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Virginia-Carolina appealed both the EEOC's case and Cassidy's case, and they were consolidated by us "for the purpose of briefing and oral argument." However, in December 1980, Virginia-Carolina dismissed its appeal in the EEOC case, agreeing to pay costs and attorneys' fees. The appeal in the EEOC portion of the consolidated case was dismissed, leaving outstanding only the appeal from the judgment in favor of Cassidy.


Inasmuch as the resulting finality with respect to the injunctive relief sought and obtained by the EEOC in its case is fully established, the appeal remaining extant before us now has as its only purpose the obtaining of a determination that Virginia-Carolina is not liable to Cassidy for attorneys' fees.


The company raises several jurisdictional or related grounds for upsetting the district court's judgment awarding injunctive relief to Cassidy primarily relying on the consideration that the complaint of Cassidy was filed before the 180 day period expired and before a right to sue letter had been issued. See Section 706(f)(1) of Title VII.2 In addition, assertions of want of jurisdiction under 42 U.S.C. § 1983, and 28 U.S.C. § 1343 are made as well as a claim that there was a violation of the anti-injunction statute, 28 U.S.C. § 2283. Virginia-Carolina also claims that the abstention principles associated with Younger v. Harris, 401 U.S. 37, 91 S.Ct. 746, 27 L.Ed.2d 669 (1971) have been ignored.


Insofar as the abstention claim is concerned it is patently without merit. The defamation suit concerns no important state interests, D.C., 495 F.Supp. 775, and the state is not a party to the litigation. See Parker v. Turner, 626 F.2d 1, 4 (6th Cir. 1980). The language of Section 704(a) addresses in plain and unambiguous fashion the controlling question of federal law. Babbitt v. United Farm Workers National Union, 442 U.S. 289, 306, 99 S.Ct. 2301, 60 L.Ed.2d 875 (1979); Wohl v. Keene, 476 F.2d 171, 174 (4th Cir. 1973); Colorado River Water Conservation District v. United States, 424 U.S. 800, 813-17, 96 S.Ct. 1236, 1244-1246, 47 L.Ed.2d 483 (1976).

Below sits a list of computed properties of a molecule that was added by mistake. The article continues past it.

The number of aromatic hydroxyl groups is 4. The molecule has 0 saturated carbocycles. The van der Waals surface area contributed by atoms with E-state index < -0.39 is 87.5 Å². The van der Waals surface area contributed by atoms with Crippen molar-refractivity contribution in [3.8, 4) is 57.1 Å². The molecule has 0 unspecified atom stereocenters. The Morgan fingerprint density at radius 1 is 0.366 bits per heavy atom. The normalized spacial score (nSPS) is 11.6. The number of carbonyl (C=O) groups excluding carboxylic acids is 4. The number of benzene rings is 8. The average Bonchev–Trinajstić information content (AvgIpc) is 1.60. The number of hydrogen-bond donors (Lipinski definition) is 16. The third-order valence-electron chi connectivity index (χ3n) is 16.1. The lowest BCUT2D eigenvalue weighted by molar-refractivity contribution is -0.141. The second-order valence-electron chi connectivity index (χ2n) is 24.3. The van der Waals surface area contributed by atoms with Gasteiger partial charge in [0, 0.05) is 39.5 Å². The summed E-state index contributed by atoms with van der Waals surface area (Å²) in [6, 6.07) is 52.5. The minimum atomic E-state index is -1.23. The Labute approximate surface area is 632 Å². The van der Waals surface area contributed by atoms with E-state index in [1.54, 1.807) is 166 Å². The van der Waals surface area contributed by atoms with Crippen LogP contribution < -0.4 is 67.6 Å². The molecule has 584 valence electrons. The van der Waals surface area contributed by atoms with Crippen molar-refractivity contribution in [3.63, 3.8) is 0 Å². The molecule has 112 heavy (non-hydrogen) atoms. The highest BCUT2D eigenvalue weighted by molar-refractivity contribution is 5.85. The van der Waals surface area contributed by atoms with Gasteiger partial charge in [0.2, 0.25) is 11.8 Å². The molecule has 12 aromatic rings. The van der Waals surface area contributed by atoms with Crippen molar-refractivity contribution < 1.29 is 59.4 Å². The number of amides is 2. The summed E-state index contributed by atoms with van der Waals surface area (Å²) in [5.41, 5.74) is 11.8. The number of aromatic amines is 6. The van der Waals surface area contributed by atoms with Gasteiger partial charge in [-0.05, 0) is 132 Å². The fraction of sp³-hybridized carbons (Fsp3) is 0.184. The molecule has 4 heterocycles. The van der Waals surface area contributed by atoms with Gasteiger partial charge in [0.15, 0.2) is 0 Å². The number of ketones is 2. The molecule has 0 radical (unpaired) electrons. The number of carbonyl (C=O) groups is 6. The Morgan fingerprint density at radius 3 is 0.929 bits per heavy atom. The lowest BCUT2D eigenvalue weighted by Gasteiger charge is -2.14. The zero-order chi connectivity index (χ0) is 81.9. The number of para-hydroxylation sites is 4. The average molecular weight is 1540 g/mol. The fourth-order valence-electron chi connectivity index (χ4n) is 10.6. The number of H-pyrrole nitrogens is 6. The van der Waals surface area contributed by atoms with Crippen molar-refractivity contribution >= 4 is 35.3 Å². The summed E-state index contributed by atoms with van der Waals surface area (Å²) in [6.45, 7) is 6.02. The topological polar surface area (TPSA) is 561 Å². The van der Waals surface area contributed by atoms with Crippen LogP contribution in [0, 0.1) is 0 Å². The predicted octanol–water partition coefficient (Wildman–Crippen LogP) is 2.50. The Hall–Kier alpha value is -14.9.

The jurisdictional questions which Virginia-Carolina seeks to pose are perhaps not entirely free from difficulty. See Occidental Life Ins. Co. v. EEOC, 432 U.S. 355, 361, 97 S.Ct. 2447, 2452, 53 L.Ed.2d 402 (1977). However, should any one of them prove warranted, it would simply lead to dismissal of the appeal.3 Even, however, if those jurisdictional attacks are doomed to failure, indeed if the district court had jurisdiction, and there are substantial arguments to be made by Cassidy which might well lead to that result,4 nevertheless dismissal of the appeal is still indicated.


When the appeals were first lodged, they addressed both an issue on the merits (i. e. whether it had been proper to grant injunctive relief) and a secondary, procedural matter (whether there should be an award of counsel fees). In that posture, the existence of the substantive issue established finality as to that part of the appeal, regardless of whether the procedural matter was yet ripe. DeLong Corp. v. Raymond International, Inc., 622 F.2d 1135, 1138 n.3 (3d Cir. 1980).


However, Virginia-Carolina eliminated those grounds when it abandoned the issue on the merits, leaving only the procedural issue outstanding, in a posture by no means final, since no actual award of counsel fees has as yet been entered. Neither party sought, much less obtained, the fixing of the amount of fees prior to the lodging of an appeal by Virginia-Carolina. Consequently, the appeal must be dismissed as lacking in finality. 28 U.S.C. § 1291; Norwood v. Harrison, 563 F.2d 722, 724 (5th Cir. 1977). None of the provisions of 28 U.S.C. § 1292, permitting interlocutory appeals in certain restricted circumstances extend to a non-specific statement of an intent to award counsel fees at some future time.


Should the district court hereafter award counsel fees, and should Virginia-Carolina then lodge an appeal, it will be time enough to resolve both the issue of the court's jurisdiction to do so, and, if the answer is affirmative, any question as to claimed inappropriateness of amount and any other asserted defects Virginia-Carolina may seek to raise. In proceeding in that manner, we avoid two appeals to dispose of the case, thereby forwarding the established policy against piecemeal appeals. E. g. Switzerland Cheese Association, Inc. v. E. Horne'e Market, Inc., 385 U.S. 23, 25, 87 S.Ct. 193, 195, 17 L.Ed.2d 23 (1966).




The Honorable Richard C. Erwin, United States District Judge for the Middle District of North Carolina, sitting by designation


42 U.S.C. § 2000e-3(a)


42 U.S.C. § 2000e-5(f)(1)


The grounds would be absence of jurisdiction in the district court which would consequently void any jurisdiction to hear an appeal. Katz v. Briggs, 550 F.2d 310 (5th Cir. 1977)


E. g. Drew v. Liberty Mutual Ins. Co., 480 F.2d 69 (5th Cir. 1973), cert. denied, 417 U.S. 935-36, 94 S.Ct. 2650, 41 L.Ed.2d 239 (1974)